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College tuition: New law aims for more transparency in costs

Federal law now requires institutions to be more upfront about college tuition and other fees. Will choosing the right school be easier for families?

A new federal law requires colleges to spell out their tuition and room and board costs, as well as the costs for estimates for student fees, books, and personal expenses.

Newscom/File

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Can I afford it? That's a big question for students and parents as they contemplate college.

The sticker price – the published rate for tuition and fees – prompts many families to rule out certain colleges or skip college altogether. Others underestimate costs and get into serious debt. For years, many have complained that it's nearly impossible to get a solid cost figure from a school until the bill arrives.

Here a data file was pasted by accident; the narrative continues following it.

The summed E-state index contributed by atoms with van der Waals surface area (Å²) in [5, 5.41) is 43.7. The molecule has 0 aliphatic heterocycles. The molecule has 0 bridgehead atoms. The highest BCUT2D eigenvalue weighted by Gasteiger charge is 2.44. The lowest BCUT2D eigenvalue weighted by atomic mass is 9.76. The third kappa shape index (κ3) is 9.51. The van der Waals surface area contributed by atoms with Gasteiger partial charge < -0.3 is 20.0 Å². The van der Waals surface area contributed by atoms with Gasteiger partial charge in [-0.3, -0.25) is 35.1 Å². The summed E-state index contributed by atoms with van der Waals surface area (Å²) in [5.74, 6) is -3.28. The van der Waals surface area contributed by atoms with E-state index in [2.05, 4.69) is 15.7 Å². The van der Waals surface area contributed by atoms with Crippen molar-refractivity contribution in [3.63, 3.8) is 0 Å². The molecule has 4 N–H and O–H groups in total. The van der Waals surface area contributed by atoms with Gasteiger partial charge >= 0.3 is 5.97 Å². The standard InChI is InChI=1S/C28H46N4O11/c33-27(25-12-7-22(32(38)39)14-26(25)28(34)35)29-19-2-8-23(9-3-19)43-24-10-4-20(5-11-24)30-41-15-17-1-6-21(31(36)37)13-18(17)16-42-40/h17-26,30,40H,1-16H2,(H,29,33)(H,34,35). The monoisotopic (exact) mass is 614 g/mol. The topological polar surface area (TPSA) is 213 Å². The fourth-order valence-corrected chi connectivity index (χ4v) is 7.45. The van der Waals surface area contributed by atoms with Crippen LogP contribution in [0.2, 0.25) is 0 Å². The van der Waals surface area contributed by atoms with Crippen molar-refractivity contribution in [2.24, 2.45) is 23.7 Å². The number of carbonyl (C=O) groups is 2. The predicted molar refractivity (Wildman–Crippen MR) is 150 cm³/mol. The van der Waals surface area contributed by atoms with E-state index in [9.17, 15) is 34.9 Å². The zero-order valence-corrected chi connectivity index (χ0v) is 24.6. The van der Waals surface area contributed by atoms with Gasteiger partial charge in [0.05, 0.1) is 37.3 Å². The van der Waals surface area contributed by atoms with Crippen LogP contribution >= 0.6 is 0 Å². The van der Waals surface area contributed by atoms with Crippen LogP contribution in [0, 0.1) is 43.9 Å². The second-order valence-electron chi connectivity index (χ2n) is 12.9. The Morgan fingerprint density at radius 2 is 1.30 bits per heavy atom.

But now it's getting easier to obtain a ballpark "net price" – what students must pay once they receive financial aid.

This past summer, a federal law kicked in requiring colleges not only to be more transparent about their tuition and room and board costs, but also to give reasonable estimates for fees, books, and personal expenses. Stu­dents can find such information for any school on the US De­partment of Edu­cation's College Navi­gator website. Here they can also find basic statistics about each school's financial aid.

Already, some colleges offer net-price calculators (NPCs) on their websites – which the law requires by October 2011. In about 15 minutes, prospective students can plug in a range of financial and academic information and get a customized estimate of what they would have to pay.

A low-income student may discover that she'd be expected to pay only $5,000 a year for a school with a $40,000 sticker price. "That can be a huge wake-up call to families that thought their dream schools would be out of reach," says Sally Rubenstone, a senior adviser at the college planning service company College Confidential.

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